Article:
Suppose you had 0.100 mol of sodium carbonate and wanted to know how many mols of sodium ions are present. The chemical formula for sodium carbonate is Na2CO3. This means one mole of sodium carbonate contains 2 mols of sodium, 1 mol of carbon and 3 mols of oxygen. In this case, we need to compare the mols of sodium carbonate and mols of sodium ions. Again, we will let the units help us set up the problem:
Notice how the units cancel. Also, in this case, we were able to due a stoichiometric comparison within the same compound. In other cases, a reaction may be involved and a comparison of two different compounds is necessary. Given a balanced chemical reaction, the stoichiometric coefficients relate the mols reactants and products. Let's look at a typical reaction:
2 KClO3 2 KCl + 3 O2
In this reaction, 2 mols of potassium chlorate (KClO3) will decompose into 2 mols of potassium chloride (KCl) and 3 mols of oxygen (O2). If you were given 0.400 mol of KClO3, and wanted to know how many mols of O2 will form, use the stoichiometric coefficients to set up a mol ratio in which mols of KClO3 will cancel and mols of O2 remain:
From mols you may also find the number of particles by using Avogadro's number. These particles may be atoms, ions, or molecules. The key word here is particles. That should tip you off that Avogadro's number will be used. Avogadro's number, 6.02 x 1023, represents how many particles are found in 1 mol, so it may be used to convert mols of a substance to particles or the number of particles to mols. Using the above example, let's calculate how many molecules of oxygen were formed:
Using the entire strategy
Now that you know how to convert grams to mols, mols A to mols B, and mols to grams, you can utilize the entire strategy, Quantity A --> mols A --> mols B --> Quantity B to work a typical stoichiometry problem encountered in which the theoretical yield of a substance is calculated. The theoretical yield represents the maximum amount of a product that may be produced from a given set of reactants. Here's a typical problem:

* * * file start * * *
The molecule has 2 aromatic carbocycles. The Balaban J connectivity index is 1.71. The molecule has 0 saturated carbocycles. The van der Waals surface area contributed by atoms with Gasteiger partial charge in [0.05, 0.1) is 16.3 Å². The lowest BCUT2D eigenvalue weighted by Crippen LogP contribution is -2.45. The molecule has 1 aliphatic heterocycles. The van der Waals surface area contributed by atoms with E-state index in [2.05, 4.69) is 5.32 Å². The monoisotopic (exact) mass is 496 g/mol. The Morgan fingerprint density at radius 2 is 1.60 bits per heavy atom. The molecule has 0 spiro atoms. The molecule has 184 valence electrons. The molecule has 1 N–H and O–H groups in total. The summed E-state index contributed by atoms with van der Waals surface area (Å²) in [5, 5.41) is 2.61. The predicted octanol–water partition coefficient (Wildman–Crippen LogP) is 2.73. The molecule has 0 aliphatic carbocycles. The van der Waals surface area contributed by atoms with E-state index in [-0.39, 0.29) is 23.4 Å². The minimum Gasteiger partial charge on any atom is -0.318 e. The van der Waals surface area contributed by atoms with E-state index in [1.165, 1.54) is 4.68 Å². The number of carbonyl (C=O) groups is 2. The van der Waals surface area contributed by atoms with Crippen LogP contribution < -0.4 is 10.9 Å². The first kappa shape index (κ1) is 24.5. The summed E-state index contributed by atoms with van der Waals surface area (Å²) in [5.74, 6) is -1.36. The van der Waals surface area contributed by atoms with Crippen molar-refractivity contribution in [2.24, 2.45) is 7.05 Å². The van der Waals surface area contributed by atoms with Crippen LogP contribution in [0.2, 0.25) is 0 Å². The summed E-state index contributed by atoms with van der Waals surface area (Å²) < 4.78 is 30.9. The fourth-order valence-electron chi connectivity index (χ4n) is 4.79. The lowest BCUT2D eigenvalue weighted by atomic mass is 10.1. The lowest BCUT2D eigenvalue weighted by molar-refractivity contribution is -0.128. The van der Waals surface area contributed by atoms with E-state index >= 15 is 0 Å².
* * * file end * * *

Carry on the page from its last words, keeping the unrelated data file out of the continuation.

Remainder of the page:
If ammonia, NH3, is burned in air, the following reaction takes place:
4 NH3 + 3 O2 2 N2 + 6H2O
Given that you started with 51.0 g of NH3, how many g of water will be produced?
The overall strategy will be to convert the grams of ammonia to mols of ammonia (Quantity A to mols A), then convert the mols of ammonia to mols of water (mols A to mols B), and then finally convert the mols of water to grams of water (mols B to Quantity B):
Quantity A mol A mol B Quantity B
The first step was to convert Quantity A to mols A -- grams of ammonia to mols of ammonia. Next the mols A was converted to mols B -- mols of ammonia was converted to mols water. Finally, mols B was converted to Quantity B -- mols water was converted to grams water. The 81.0 g H2O produced represents the theoretical yield --the maximum amount of water which can be produced.
In the above problem, we assumed that we had more than enough oxygen to completely consume the ammonia. This assumption may be made when no information is given about the amount of oxygen present during the reaction. In a limiting reagent problem, initial quantities of both reactants are given, and it is not possible to tell which reactant will be used up first. If you need help with limiting reactant problems, please see the specific handout which deals with this topic.
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© Copyrght, 2001, L. Ladon. Permission is granted to use and duplicate these materials for non-profit educational use, under the following conditions: No changes or modifications will be made without written permission from the author. Copyright registration marks and author acknowledgement must be retained intact.